The emergence of the women’s movement in the 1960s presents two challenges to sociology. The more obvious task is the analysis of a social movement: How did private problems get transformed into a collective protest at that particular historical moment? This article, however, addresses itself to the contribution of a social movement to the sociology of sociology. Feminist sociologists, in representing a disadvantaged group, claim to look at society from a new angle of vision. What was the impact upon the discipline of sociology of this new perspective? Feminist criticism of mainstream sociology revealed not only vast lacunae in our knowledge but flawed interpretations of social phenomena. Feminist theoreticians have extended their criticism to some epistomelogical positions of contemporary American sociology.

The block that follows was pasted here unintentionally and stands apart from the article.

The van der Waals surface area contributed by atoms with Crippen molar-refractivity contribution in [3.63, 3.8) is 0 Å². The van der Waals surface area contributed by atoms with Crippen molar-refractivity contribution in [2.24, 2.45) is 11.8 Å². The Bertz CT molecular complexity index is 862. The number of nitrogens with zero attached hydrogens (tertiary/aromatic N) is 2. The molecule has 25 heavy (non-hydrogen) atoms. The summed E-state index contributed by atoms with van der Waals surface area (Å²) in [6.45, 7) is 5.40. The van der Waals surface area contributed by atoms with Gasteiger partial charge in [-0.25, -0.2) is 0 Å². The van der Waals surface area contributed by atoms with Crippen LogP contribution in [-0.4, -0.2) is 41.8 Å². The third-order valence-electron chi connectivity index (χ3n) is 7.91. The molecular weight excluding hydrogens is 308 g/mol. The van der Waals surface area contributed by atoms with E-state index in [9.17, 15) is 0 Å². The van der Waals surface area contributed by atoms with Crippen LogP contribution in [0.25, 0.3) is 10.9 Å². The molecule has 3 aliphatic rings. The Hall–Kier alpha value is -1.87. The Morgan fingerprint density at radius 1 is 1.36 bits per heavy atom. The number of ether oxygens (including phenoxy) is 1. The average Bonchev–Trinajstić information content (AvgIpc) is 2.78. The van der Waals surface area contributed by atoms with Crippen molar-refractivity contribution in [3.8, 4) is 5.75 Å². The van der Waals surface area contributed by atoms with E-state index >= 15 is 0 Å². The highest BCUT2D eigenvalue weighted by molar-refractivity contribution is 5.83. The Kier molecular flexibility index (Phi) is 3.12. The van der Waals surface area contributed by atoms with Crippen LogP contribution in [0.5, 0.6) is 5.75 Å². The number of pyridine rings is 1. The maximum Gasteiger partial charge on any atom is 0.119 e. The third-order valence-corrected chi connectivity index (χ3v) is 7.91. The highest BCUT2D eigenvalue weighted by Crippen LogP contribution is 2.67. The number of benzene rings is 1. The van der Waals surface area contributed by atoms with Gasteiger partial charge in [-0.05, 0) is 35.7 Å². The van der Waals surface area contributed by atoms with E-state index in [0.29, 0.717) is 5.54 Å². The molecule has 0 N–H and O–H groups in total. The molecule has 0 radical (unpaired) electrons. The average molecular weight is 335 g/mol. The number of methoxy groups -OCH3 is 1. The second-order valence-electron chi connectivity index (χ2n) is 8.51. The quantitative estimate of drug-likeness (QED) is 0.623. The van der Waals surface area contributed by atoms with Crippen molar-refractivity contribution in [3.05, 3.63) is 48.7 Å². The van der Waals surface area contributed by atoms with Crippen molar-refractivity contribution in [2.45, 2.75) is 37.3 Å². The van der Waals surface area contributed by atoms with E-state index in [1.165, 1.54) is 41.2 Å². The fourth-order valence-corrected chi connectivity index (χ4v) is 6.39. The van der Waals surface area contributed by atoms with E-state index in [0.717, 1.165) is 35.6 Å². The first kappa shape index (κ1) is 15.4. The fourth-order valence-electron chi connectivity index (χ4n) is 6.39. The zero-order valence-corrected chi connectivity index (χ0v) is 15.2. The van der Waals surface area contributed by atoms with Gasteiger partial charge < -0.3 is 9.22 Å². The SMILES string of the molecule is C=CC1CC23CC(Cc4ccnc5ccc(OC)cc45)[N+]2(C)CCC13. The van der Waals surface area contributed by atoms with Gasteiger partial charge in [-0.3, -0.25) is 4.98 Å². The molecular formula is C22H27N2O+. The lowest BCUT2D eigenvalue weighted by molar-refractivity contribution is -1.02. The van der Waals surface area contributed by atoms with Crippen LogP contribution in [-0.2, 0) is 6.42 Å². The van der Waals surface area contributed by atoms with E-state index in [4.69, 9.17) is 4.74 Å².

The purpose of this article is two-fold. It illustrates some contributions to sociology by feminist scholars (including a few precursors). Secondly, some changing trends in feminist orientations are discerned and analyzed from the perspective of the sociology of knowledge.


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  • Article Type: Review Article
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